Aggression Ladder


The Ladder of Aggression is a way to understand how dogs respond to stress and threats. Their behaviours range from mild social cues like blinking and nose-licking to more severe overt aggression. Dogs use these behaviours to avoid conflict and restore peace. Dogs have a range of calming and threat-averting behaviours to prevent harmful aggression.

It’s important to note that these gestures are a series of responses that lead to aggression only when other attempts to resolve the situation fail. These behaviours are not about dominance or submission among companions. In dogs, inappropriate responses to appeasement gestures can lead to a decrease in these behaviours, pushing the dog to escalate on the “ladder” towards aggression.

Aggression occurs when dogs consistently misunderstand or do not effectively respond to appeasement or calming signals. In some cases, dogs can quickly escalate to overt aggression if they perceive a threat, or they may skip steps on the ladder over time if their attempts at appeasement are repeatedly misunderstood.

Ultimately, an apparently “unpredictable” aggressive response can occur when a dog feels an unavoidable threat, even if it was entirely predictable from the dog’s perspective. Understanding and responding appropriately to how a dog communicates helps maintain a good relationship and prevents aggression.

There is so much to behaviour than meets the eye. I often hear clients distressed, saying that their dog has never behaved this way and they don’t understand where the dog’s aggressive behaviour has come from,  “He’s normally so good”.

Obviously, there are events that trigger behaviours; however, understand that aggressive behaviour doesn’t just come from nowhere and can be prevented if you know how to interpret canine communication. 

When a dog behaves in a way that a human being finds inappropriate or rude, we forget that dogs are NOT human. A dog’s behaviour is normal for their species, and we as humans have unrealistic expectations of our dogs. We both ‘speak’ different languages.

Dogs mainly communicate using body language, vocalisations, and scent. Where humans mainly use vocalisations.

The ladder of aggression is what can help you understand how a dog can escalate from what seems like a normal, relaxed dog – to all of a sudden barking, growling, displaying reactivity and biting.

You may first notice your dog sending something called calming signals. This is not only to help them stay calm but to indicate to you that the dog is not a threat and the messages should calm down a situation the dog is not okay with. This can be in the form of lip licking following a sneeze, excessive blinking, yawning, or head turns to display avoidance behaviour. These behaviours will appear out of context and are to ideally defuse a tense situation.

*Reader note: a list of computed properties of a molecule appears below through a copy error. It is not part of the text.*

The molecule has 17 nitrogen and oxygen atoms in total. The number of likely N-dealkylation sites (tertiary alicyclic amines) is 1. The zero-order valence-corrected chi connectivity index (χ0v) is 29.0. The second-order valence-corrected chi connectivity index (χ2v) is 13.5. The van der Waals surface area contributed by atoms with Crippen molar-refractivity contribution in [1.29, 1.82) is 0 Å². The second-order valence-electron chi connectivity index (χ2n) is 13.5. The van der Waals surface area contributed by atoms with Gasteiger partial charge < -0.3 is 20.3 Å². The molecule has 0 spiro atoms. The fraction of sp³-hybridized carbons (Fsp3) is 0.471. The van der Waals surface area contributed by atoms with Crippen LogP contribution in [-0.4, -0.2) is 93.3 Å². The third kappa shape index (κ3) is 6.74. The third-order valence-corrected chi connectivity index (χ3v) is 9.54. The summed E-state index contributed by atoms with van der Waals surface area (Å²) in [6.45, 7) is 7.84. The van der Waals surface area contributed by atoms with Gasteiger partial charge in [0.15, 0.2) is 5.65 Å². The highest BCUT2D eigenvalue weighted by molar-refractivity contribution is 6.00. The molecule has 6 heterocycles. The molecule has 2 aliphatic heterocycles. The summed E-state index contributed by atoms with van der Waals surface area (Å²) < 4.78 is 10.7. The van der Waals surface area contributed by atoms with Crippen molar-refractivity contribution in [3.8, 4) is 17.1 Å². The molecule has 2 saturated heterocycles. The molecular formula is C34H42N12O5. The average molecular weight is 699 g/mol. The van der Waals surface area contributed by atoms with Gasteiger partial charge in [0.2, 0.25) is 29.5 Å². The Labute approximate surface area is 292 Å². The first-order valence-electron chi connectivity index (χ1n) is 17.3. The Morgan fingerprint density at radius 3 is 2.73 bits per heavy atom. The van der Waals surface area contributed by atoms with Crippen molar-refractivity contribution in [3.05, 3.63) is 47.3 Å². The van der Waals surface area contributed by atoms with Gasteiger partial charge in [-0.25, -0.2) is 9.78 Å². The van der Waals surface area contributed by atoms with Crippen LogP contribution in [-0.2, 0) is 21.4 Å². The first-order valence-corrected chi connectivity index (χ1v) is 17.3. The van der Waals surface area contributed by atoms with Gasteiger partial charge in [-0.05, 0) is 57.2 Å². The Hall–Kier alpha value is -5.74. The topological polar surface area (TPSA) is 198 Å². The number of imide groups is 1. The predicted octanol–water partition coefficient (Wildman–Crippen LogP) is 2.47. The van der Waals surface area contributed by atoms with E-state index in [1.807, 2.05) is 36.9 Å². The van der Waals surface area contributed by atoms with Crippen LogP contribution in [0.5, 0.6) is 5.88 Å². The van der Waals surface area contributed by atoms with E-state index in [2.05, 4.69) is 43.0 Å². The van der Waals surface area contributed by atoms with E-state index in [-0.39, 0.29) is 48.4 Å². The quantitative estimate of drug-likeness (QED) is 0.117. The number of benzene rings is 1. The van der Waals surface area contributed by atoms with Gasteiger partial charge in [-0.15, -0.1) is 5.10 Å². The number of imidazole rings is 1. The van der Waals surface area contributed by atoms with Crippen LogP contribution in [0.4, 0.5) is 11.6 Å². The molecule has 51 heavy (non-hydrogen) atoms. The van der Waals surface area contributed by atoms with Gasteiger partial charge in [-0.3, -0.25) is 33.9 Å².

If the messages the dog is sending are being ignored, the next thing you may see are displacement behaviours. This is when the dog redirects their attention to something else, so they don’t have to deal or interact with the scary ‘thing’ or situation. This behaviour can be a form of self-soothing which can give the dog a moment of relief. These behaviours can be excessive and are out of context. Examples can be random genital checks, eating grass, randomly scratching or over-sniffing in the environment etc… The dog is now exhibiting stress signals expressing their discomfort.

If the dog does not shut down, or go into a learned state of helplessness, they may move to more intense behaviours. You may see your dog is barking, and their breathing has rapidly increased. This reactive barking behaviour is them trying to deter the threat. You may even notice the dog dips their head down, snarling with excessive lip licking. At this stage, the tongue will be going right over the nose with every lick. The dog may be bearing teeth and growling. In between these behaviours, you may still notice more calming signals.

If the dog gets to the stage where their behaviour is becoming highly reactive and they are lunging out, barking and growling, teeth bearing, snarling and/ or quite still in between while exhibiting these behaviours, then this is a dog who is completely over threshold and not coping. These behaviours are their last resort before they follow with a bite.

The dog’s body and mind are in overdrive, and they are in fight mode as the dog’s other behaviours of freeze, fidget and flight did not work.

The dog is in SURVIVAL mode, and the next step is to bite to protect/ defend himself/ herself.

Behaviours can escalate quickly. Within the blink of an eye, your dog can go from being okay – to nervous  – to flight or fight.

Identifying body language, facial expressions, and signals is an incredibly important step in PREVENTING unwanted behaviours and making your dog feel safe.

If you’re struggling with your dog’s reactivity and aggressive behaviour, reach out at 


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